Solved

Error #Type! when field is null

Posted on 2013-10-23
9
3,177 Views
Last Modified: 2015-05-13
Hello you experts.  This formula works perfectly when there is data in the txtInvoiced field.  But error #Type! is displayed if this field is blank.  

=IIf(IsNull([subrptWorkRequestInvoices].[Report]![txtInvoiced]),[txtSumCost],[txtSumCost]-[subrptWorkRequestInvoices].[Report]![txtInvoiced])
0
Comment
Question by:kerikeri
9 Comments
 
LVL 47

Expert Comment

by:Dale Fye (Access MVP)
ID: 39595488
Access evaluates both the True and False portions of an IIF() statement.

Returns the error when which field is blank?

I think you can replace that with:

= [txtSumCost] - NZ([subrptWorkRequestInvoices]![Report]![txtInvoiced], 0)
0
 

Author Comment

by:kerikeri
ID: 39595510
I've replaced the formula to what you've suggested but now the result is an #Name error on every record, not just the ones where txtInvoiced is null.
0
 
LVL 74

Expert Comment

by:Jeffrey Coachman
ID: 39596272
It looks like you may have a circular reference in your formula.

=IIf(IsNull([subrptWorkRequestInvoices].[Report]![txtInvoiced]),[txtSumCost],[txtSumCost]-[subrptWorkRequestInvoices].[Report]![txtInvoiced])

So to be clear, what control is this expression tied to?

Ex:
If you have a control named txtCountry, and you make the controlsource:  
="The Country is " & txtCountry
...you will get the !Type error

If you open the report in design view, does this control have a little green flag in the upper left corner of the control?
Select the control and hover your cursor over the little error box, and you will see the error explained.

JeffCoachman
0
 

Author Comment

by:kerikeri
ID: 39598837
Hi Jeff, thanks for picking up on this one.  I'll attach a document I've put together with screendumps of what's happening.  The result displays perfectly and as expected in View Report View.  But when I select View Print Preview, it displays an error and of course the printout displays the error as well.  Not a good look!
ReportTypeError.docx
0
U.S. Department of Agriculture and Acronis Access

With the new era of mobile computing, smartphones and tablets, wireless communications and cloud services, the USDA sought to take advantage of a mobilized workforce and the blurring lines between personal and corporate computing resources.

 
LVL 74

Accepted Solution

by:
Jeffrey Coachman earned 100 total points
ID: 39599691
They kicker here (as you can see) is that if the subreport has no records (No data) then it does not appear, and hence no subtotal is available.

So as long as the main report is looking at the subreport, this will not work (in Print Preview)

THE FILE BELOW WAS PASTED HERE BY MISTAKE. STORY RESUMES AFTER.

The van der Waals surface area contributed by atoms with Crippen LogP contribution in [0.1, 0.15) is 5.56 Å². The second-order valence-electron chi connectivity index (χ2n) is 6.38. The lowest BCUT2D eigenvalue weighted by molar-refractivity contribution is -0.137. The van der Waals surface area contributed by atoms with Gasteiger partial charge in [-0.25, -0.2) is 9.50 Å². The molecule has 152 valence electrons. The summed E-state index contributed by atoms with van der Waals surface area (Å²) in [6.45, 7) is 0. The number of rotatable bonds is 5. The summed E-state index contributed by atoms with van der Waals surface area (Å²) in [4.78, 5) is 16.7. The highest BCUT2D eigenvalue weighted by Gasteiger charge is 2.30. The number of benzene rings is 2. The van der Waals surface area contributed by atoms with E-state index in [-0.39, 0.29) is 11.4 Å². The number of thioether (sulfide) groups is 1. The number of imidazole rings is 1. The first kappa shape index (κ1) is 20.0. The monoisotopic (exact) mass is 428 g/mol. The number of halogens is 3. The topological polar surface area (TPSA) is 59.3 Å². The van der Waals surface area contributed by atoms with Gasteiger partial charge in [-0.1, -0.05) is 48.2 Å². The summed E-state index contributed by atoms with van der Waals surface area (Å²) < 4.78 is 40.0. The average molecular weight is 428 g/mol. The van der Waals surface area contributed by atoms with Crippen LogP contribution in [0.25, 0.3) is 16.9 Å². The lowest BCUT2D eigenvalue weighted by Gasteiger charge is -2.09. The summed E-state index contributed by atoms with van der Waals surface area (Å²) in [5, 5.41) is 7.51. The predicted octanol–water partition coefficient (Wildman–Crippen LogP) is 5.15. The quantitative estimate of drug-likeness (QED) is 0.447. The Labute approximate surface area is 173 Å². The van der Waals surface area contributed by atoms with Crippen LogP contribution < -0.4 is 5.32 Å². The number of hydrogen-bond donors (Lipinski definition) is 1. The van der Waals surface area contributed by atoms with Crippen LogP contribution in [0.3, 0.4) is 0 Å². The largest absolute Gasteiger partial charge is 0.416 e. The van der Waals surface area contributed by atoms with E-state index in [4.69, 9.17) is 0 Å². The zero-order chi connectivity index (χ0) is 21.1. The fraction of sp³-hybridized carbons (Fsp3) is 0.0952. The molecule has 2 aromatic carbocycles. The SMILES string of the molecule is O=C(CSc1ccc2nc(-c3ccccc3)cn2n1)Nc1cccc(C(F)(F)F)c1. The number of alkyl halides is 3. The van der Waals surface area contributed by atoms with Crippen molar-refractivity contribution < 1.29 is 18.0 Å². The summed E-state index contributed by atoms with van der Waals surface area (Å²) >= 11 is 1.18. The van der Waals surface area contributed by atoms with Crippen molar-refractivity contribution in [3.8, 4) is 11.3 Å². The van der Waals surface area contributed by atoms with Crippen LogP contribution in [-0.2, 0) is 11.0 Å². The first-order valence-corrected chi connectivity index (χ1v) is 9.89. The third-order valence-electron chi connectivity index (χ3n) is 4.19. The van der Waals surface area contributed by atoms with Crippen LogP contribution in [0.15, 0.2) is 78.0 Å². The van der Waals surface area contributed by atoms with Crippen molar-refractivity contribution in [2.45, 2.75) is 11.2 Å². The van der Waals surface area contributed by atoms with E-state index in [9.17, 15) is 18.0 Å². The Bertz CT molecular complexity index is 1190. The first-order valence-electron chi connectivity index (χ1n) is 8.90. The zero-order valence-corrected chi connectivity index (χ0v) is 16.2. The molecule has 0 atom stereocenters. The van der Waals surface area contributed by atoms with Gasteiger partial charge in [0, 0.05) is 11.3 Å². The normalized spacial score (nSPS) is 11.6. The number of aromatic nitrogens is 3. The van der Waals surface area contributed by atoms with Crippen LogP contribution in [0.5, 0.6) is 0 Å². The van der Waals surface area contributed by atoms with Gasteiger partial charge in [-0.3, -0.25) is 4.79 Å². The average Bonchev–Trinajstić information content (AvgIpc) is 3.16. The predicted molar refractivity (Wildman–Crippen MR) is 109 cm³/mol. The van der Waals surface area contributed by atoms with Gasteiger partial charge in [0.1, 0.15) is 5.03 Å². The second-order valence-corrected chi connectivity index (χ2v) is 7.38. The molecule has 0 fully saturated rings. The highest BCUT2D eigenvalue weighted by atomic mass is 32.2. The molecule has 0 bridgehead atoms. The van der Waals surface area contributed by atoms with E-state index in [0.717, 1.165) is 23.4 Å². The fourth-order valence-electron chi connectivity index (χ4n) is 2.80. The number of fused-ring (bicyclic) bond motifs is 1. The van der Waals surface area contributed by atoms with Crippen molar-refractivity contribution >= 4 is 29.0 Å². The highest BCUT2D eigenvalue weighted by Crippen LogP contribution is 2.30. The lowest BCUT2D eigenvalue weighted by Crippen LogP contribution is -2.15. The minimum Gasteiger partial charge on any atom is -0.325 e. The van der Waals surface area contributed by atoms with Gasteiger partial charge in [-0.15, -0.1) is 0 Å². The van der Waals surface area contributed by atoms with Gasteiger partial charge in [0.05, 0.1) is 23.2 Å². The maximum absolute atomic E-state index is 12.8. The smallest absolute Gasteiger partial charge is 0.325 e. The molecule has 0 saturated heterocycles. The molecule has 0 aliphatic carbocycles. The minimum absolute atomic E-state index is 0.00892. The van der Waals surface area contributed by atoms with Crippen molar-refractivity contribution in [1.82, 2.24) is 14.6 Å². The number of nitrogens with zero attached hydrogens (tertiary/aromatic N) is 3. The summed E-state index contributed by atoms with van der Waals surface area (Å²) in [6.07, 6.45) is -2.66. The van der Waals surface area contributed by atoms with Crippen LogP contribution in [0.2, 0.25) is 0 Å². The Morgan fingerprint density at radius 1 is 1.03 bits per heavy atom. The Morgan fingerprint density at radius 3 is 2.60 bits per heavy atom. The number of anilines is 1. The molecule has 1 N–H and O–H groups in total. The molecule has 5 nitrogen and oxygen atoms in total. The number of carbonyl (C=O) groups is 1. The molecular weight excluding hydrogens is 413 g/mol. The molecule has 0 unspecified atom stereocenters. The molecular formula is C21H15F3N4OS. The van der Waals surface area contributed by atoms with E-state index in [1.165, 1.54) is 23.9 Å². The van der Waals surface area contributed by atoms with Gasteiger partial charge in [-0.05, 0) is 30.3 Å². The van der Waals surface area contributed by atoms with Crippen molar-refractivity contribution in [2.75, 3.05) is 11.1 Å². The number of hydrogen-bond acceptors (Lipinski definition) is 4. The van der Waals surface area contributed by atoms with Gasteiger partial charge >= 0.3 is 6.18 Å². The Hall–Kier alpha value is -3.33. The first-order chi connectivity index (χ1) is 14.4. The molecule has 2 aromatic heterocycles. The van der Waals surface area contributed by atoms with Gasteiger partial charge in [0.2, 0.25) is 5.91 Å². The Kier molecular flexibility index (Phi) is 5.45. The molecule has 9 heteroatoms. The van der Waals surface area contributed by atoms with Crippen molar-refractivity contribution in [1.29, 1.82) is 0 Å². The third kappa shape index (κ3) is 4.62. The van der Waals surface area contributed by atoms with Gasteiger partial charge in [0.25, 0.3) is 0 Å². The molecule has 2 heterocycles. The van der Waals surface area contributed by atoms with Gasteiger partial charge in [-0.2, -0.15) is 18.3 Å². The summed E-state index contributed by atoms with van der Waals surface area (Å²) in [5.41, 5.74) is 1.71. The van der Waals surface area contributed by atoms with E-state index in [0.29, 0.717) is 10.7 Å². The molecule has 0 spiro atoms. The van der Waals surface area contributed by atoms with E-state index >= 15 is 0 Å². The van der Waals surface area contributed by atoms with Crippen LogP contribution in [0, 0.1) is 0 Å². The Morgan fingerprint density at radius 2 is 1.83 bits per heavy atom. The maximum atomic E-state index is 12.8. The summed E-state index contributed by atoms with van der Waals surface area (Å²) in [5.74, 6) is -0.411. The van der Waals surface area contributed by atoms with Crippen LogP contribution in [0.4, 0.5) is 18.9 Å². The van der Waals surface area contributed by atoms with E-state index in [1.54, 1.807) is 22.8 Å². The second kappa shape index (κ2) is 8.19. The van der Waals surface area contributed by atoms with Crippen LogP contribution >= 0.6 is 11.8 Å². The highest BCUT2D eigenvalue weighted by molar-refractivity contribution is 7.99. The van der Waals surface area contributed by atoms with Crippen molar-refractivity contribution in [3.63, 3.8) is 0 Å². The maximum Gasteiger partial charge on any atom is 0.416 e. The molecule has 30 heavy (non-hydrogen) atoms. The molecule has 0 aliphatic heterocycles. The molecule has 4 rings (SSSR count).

There are a couple of ways around this.
Here is one.
Hide the Subreport Footer.
Then calculate the Subreport total on the main form, ...but add a condition for:
    HasData=False
...in the subreport
Then for the difference, subtract this new textbox from the existing text box.

Sample attached

JeffCoachman
Access-EEQ82703562010SubReportHa.accdb
0
 

Author Comment

by:kerikeri
ID: 39606735
Sorry for the delay in getting back to you ... I'm in New Zealand and yesterday was a public holiday, so I've just read your comments now.  I kind of follow  ... but am puzzled why ACCESS handles the null situation in Report View, but not in Print View.   Makes no sense to me!  But hey, nothing in this world is perfect and this is just one tiny tiny thing in ACCESS that is frustrating.  The good in it far outweighs the bad!  I'll try your suggested change and let you know how I get on.  Thanks again for your time.
0
 

Author Closing Comment

by:kerikeri
ID: 39607525
Wow, you are good!  Works perfectly, and good to know that HasData is another useful funciton.  Thanks so much.
0
 
LVL 74

Expert Comment

by:Jeffrey Coachman
ID: 39615863
;-)
0
 

Expert Comment

by:Lucio Garcia
ID: 40775589
great answer
0

Featured Post

Is Your Active Directory as Secure as You Think?

More than 75% of all records are compromised because of the loss or theft of a privileged credential. Experts have been exploring Active Directory infrastructure to identify key threats and establish best practices for keeping data safe. Attend this month’s webinar to learn more.

Question has a verified solution.

If you are experiencing a similar issue, please ask a related question

The first two articles in this short series — Using a Criteria Form to Filter Records (http://www.experts-exchange.com/A_6069.html) and Building a Custom Filter (http://www.experts-exchange.com/A_6070.html) — discuss in some detail how a form can be…
In Debugging – Part 1, you learned the basics of the debugging process. You learned how to avoid bugs, as well as how to utilize the Immediate window in the debugging process. This article takes things to the next level by showing you how you can us…
Familiarize people with the process of utilizing SQL Server functions from within Microsoft Access. Microsoft Access is a very powerful client/server development tool. One of the SQL Server objects that you can interact with from within Microsoft Ac…
Get people started with the utilization of class modules. Class modules can be a powerful tool in Microsoft Access. They allow you to create self-contained objects that encapsulate functionality. They can easily hide the complexity of a process from…

911 members asked questions and received personalized solutions in the past 7 days.

Join the community of 500,000 technology professionals and ask your questions.

Join & Ask a Question

Need Help in Real-Time?

Connect with top rated Experts

15 Experts available now in Live!

Get 1:1 Help Now